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Ankur Warikoo

CEO | 09 Apr 2012

Social media is very big when it comes to promoting deals and it already accounts to five per cent of our revenue. This is why we invested in a shopping cart, so that people can actually buy by clicking on the Facebook page.

Ankur Warikoo, CEO, Crazeal.com has had an exciting career path spanning nine years, covering the management consulting and internet space. He began his career at NIS Sparta, a large corporate training consulting firm, where he was involved in designing training modules and developing psychometric tools.

His next stint was at AT Kearney Consulting as an Associate, overseeing projects across multiple industries. He then co-founded Accentium Web in early 2007 and later joined Rocket Internet GmbH in 2010.

Warikoo’s tryst with Groupon began as an extension of his role at Rocket Internet GmbH, when he served as a consultant for North India Sales and Operations before becoming the CEO for the company’s India unit.

Warikoo holds a management degree from the Indian School of Business (ISB) and a Masters degree in Physics and Statistics from Michigan State University.

Catch him in a free-wheeling chat with exchange4media’s Shree Lahiri

Q. How has the journey been for Groupon in India?

Started in 2008, Groupon is a company based in Chicago, US. We were recognised as one of the fastest growing companies by a Forbes study in 2011. We are present in 45 countries with 150 million subscribers. India is the newest entrant of the group. In India we entered through the acquisition of SoSasta.com in April 2011. When we started off, we had the name SoSasta, but we realised that it was a misfit. One, the word, ‘sasta’ is in Hindi and does not have relevance across the country and two, from a business perspective, we realised that a lot of good quality merchants were not comfortable working with a brand called ‘sasta’, because it means ‘cheap’. Thus, we decided to take up a rebranding exercise.

Q. Tell us about your business structure?

Our business is structured around three basic categories, namely, local services, travel and Bread n Butter. The first one includes services such as food and beverages, restaurants, tattoos, spas, wellness, etc. Travel, which is very popular, does not just focus on ticketing. We have weekend getaway experiences such as a golf training session, river rafting, etc. We did sailing deals in Mumbai and a helicopter city tour in Bangalore with Deccan Aviation for the first time @Rs 2500 per person. Bread-n-Butter deals are physical products that can be shipped to your home.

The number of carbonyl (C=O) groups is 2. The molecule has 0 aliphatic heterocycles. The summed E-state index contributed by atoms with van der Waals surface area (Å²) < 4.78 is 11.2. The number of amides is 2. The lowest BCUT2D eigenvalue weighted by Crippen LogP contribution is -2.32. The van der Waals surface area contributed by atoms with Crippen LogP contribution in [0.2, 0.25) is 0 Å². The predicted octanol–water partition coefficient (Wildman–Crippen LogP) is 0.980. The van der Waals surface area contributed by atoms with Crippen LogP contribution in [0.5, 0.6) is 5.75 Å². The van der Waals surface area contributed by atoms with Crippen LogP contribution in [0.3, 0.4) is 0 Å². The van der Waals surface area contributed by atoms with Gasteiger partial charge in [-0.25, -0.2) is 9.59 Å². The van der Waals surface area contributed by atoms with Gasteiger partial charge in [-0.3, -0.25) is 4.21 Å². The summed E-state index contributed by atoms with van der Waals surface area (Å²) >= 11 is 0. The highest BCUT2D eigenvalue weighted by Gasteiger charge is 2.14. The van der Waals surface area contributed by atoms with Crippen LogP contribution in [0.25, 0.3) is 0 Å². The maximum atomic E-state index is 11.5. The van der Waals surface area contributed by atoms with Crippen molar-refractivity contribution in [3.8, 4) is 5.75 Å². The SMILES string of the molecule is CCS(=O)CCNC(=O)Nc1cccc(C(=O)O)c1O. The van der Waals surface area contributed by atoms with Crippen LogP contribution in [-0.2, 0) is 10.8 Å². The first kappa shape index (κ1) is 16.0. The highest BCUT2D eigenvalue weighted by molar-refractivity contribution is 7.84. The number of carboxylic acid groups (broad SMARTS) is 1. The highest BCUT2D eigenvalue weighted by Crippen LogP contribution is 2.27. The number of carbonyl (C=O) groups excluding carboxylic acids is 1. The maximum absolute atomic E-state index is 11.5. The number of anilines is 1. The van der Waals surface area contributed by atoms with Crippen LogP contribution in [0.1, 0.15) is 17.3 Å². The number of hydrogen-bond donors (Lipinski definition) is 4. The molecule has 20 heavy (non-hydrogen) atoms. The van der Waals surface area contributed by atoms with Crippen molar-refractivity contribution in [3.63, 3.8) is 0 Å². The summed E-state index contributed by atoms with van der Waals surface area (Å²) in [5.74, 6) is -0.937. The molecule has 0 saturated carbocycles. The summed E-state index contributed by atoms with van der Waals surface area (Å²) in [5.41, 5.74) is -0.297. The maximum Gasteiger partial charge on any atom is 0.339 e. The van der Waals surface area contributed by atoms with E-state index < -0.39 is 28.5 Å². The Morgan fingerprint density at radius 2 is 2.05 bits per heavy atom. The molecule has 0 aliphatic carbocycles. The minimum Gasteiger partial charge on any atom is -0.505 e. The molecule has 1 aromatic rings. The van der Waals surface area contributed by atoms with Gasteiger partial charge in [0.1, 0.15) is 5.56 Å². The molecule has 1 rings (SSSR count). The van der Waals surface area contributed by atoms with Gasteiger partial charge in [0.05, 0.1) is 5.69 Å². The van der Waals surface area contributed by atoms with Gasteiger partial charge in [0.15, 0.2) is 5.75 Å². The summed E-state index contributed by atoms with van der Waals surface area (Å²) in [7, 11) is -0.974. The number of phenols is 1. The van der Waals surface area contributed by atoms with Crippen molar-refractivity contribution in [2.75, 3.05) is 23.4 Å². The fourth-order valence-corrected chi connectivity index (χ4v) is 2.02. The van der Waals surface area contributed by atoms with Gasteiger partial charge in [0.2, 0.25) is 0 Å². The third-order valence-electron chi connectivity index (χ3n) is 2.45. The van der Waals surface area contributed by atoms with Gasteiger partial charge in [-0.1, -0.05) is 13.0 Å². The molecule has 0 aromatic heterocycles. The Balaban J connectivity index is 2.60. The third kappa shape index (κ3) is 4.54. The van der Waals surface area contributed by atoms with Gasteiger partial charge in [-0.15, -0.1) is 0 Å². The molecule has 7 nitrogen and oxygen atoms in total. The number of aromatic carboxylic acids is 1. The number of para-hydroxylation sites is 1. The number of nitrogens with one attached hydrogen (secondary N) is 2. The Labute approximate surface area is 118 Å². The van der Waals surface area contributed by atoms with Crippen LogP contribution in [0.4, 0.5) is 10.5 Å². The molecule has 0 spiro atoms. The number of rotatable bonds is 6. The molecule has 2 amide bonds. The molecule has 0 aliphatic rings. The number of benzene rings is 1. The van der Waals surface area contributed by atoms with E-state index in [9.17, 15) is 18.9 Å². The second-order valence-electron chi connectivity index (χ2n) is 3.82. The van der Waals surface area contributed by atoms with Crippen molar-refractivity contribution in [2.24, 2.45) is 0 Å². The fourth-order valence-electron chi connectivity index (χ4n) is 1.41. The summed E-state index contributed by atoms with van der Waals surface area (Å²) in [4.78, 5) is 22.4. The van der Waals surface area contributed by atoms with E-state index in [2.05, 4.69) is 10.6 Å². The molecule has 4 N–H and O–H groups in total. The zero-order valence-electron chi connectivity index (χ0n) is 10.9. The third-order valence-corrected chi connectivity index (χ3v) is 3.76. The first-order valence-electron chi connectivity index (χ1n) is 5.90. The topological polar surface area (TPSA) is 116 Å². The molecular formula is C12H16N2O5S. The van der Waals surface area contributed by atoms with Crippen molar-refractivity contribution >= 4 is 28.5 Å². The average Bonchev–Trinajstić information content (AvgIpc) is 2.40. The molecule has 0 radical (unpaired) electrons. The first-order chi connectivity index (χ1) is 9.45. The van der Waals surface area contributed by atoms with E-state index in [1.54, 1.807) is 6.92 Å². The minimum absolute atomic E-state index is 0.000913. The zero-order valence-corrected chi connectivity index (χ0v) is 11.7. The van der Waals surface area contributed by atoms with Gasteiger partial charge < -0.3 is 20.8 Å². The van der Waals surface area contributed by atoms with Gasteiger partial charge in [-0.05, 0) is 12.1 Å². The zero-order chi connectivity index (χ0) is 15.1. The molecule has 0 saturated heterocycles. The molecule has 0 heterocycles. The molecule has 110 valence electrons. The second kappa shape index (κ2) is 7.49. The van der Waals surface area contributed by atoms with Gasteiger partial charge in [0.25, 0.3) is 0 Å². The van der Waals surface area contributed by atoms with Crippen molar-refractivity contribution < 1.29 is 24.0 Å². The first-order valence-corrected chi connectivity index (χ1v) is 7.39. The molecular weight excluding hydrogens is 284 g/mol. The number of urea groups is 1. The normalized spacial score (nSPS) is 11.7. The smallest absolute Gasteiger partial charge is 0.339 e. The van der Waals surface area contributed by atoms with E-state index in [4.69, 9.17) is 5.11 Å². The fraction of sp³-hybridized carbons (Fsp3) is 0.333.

Q. What is the target profile?

We target working professionals in the age group of 21 to 34. We do not focus on students because the offers we have do not have direct appeal for them.

Q. How effectively have you used social media for promoting your deals?

We are on Facebook and have 50,000 fans. Over 10,000 are speaking about the brand at any given point of time. We keep getting feedback from them on what deals to run. We are getting a lot of market research for free from our customers.

Social media is very big and it already accounts to five per cent of our revenue. This is why we invested in a shopping cart, so that people can actually buy by clicking on the Facebook page. We have 3000 followers on Twitter too.

Q. What are the business challenges that you face? How is crazeal.com different from other e-shopping companies?

The basic industry structure is the biggest challenge. It’s an aggressive and competitive market. There are low barriers to entry and anyone can start a website overnight. We want to create a culture of ‘brand chasers’ not ‘deal chasers’.

We are the only website that is a ‘full priced’ model. If a deal is for Rs 999, we ask for the full amount from the customer upfront. Unlike others, we don’t charge a token amount and pay the rest to the merchant. If we did that, we would be encouraging a deal-changing attitude, which is good from a short-term perspective as it creates more buzz, but is not good from a long-term perspective because it creates an attitude that one does not have to commit themselves to any brand and one does not have to value quality any more.

The second is getting merchants to see the benefit of working with us. As mentioned, we don’t charge anything from the merchant upfront, but share the risk with them, which is again something not anyone is doing in the market. We only keep a certain success fee. We make money only if the merchant does so.

Third, we are about ‘implicit’ shopping desires, while others are about ‘explicit’ shopping desires. The numbers of implicit desires are higher than explicit. We touch the impulsive nature of humans and get them to buy things that they’ve always wanted or for that matter, not always wanted.

Q. How have you undertaken promotions for the company?

Promotions have been online, predominantly on Google, Facebook, and Twitter. As far as traditional mass media goes, we are evaluating it and when the time is ripe, we’ll do so. We like to associate ourselves with something that has a strong connect – like a play we did recently at IIT Delhi.

Q. What will be your focus area in 2012? What is your strategy to become sustainable and profitable?

Our strategy is to focus on the quality of deals as only then can we be in the business for a long time. If you give the best quality of deals, customers will stay. We focus on one deal a day and make that special. We need to become more aggressive from a business perspective.

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